Habsburg Empire 1712-1740 Habsburg Empire
1780-1790






Austria under Maria Theresia, 1740-1780



Domestic Policy
The Economy
Foreign Policy
Intellectual Life


Domestic Policy
When Maria Theresia succeeded Charles VI., she was 23 years of age. She inherited a country heavily in debt, with an inadequate army and a council of experienced advisers. It turned out that the Pragmatic Sanction was a document of limited value, as many foreign powers disregarded it once Charles VI. had died.
The first years of her rule, Maria Theresia was occupied with defending her inheritance. In order to gain the support of the Hungarians, she made a number of concessions to the Hungarian diet assembled at Pozsony (Bratislava, Pressburg) in 1741. Among the few other reforms implemented during the war was limiting the influence the Jesuits had over censorship.
From 1745 onward - the War of Austrian Succession was militarily over - Maria Theresia could afford to concentrate her attention on domestic reform. A first administrative reform was intended to centralize the administration (of the many Habsburg territories) to facilitate decisionmaking. Maria Theresia followed Italian Historian Lodovico Muratori in blaming the Catholic church, notably the Jesuit Order and its hold on education, for both widespread superstition and inefficiency in administration, army and society. The Jesuit Order was stripped of its control over censorship (1741/1759); higher education was reformed (1749/1753). Elementary schooling was placed under state supervision. In order to facilitate education, basic education in the mother tongue was promoted ( in the multiethnic Habsburg Empire an important matter).
A second administrative reform was undertaken in the later part of the Seven Years War, Wenzel Anton von Kaunitz being the most influential politician.
Maria Theresia, a devout Catholic, continued the policy of suppressing protestantism in the Austrian and Bohemian Lands; Protestants were forced to convert, Conversion Houses were established for the reeducation of protestants; stubborn protestants were forced to transmigrate to Transylvania. Maria Theresia was anti-Semitic; at several instances, she cancelled orders containing measures directed against the Jewish community at the advice of her councellors. The Orthodox Serbian community living in the Military Border Zone, however, enjoyed freedom of religion guarded by the Illyrian Commission.
In 1776, Maria Theresia abolished torture.

Maria Theresia ruled absolute only over a few regions of her Empire - over the Banat and the Military Border Zone, as well as over Carinthia whose estates had refused to accept her taxation demands. She respected the estates of the other Austrian and Bohemian Lands, however the Viennese administration clearly was dominant over them. Hungary, Milan and the Austrian Netherlands were given a more lenient treatment. Maria Theresia's education reform may qualify as enlightened; her policy toward religious minorities was in contradiction to the ideas of enlightenment. The cameralist economic philosophy, emphasizing national economy over freedom of trade, nonetheless was beneficial to the Habsburg Lands.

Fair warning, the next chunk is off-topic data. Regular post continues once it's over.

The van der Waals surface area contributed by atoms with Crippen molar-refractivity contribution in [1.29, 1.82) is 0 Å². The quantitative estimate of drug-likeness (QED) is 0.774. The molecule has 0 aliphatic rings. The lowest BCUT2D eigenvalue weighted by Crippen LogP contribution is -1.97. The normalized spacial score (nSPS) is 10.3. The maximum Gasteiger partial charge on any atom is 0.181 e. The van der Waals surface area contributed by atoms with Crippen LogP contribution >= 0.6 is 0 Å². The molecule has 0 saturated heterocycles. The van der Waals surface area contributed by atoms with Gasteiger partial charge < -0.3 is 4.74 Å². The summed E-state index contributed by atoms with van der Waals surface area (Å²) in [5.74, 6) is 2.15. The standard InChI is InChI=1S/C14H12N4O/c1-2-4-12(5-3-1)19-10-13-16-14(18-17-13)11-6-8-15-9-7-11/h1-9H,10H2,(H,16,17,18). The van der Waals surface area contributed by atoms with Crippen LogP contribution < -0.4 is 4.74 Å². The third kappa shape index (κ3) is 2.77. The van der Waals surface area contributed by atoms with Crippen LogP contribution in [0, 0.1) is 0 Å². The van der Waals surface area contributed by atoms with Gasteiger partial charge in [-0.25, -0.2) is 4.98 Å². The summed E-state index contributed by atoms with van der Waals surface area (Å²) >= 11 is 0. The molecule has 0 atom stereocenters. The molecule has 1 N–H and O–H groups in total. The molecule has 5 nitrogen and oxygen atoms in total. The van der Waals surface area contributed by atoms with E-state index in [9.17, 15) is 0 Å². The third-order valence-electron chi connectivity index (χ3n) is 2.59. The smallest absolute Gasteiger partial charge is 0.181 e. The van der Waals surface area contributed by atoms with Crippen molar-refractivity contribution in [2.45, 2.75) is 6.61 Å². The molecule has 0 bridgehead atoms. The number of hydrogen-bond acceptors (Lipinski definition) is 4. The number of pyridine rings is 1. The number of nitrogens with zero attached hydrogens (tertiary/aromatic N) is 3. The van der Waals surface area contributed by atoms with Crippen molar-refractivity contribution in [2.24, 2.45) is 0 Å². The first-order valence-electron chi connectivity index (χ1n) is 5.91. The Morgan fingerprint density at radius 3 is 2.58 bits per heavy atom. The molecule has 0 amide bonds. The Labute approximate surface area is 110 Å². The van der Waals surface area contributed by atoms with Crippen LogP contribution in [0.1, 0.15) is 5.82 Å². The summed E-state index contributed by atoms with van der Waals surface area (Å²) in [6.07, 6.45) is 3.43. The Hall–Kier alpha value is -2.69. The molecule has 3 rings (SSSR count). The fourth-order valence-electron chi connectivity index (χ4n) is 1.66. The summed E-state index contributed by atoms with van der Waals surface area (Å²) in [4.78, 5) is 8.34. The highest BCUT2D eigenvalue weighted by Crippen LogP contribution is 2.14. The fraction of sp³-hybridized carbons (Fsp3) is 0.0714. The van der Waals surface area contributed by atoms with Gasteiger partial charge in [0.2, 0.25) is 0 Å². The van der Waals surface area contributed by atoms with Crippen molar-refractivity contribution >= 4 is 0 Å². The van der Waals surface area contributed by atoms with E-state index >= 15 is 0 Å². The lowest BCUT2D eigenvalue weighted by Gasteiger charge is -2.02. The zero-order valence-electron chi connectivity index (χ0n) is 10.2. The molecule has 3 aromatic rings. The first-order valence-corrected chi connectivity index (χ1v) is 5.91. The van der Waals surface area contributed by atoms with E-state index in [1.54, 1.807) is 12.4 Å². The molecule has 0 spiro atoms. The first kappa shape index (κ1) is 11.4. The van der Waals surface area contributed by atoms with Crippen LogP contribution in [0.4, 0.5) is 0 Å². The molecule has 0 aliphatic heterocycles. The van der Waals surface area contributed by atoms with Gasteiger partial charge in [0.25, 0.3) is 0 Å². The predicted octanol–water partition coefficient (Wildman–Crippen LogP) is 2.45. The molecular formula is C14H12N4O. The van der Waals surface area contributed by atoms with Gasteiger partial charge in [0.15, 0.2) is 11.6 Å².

The Economy
Count Friedrich Wilhelm von Haugwitz succeeded in pressuring the estates of Bohemia, Upper and Lower Austria, Tyrol and Styria to agree to pay drastically increased taxes, over a period of ten years, thus significantly increasing the state revenue and supporting a larger standing army. Higher taxation was enforced on Carinthia by decree; Hungary with Transylvania received a more lenient treatment. With state revenue rising significantly, Austria became less dependent on foreign subsidies.
In the 1750es and 1760es, Cameralist economic philosophy gained influence at the court in Vienna. It stressed that, as the nobles and clergy were (at least partially) exempt from taxation, state policy should promote the well-being of her peasants, who provided the bulk of the tax revenue. Maria Theresia issued a number of decrees intended to protect peasants against abuse by the nobility, such as excessive demand of corvee labour, the conversion of taxable peasant land into non-taxable noble domain etc. For this purpose, the land survey was begun (cadaster). Obstacles to trade within the Habsburg Lands were removed, a Customs Union of the Habsburg Lands established; External tariffs both for import and export established, which resulted in a reorientation of trade, increasing the importance of Trieste on the Adriatic Sea as a major port for imports. The Viennese administration promoted the development of manufacturing industry in the Austrian Lands (not in Hungary). Two costly wars (1741-1748, 1756-1763) had resulted in the accumulation of state debt. Yet, the economic policies resulted in rising state revenue; close to the ends of her reign, the Habsburg state came close to balancing the budget; the state debt was reduced significantly.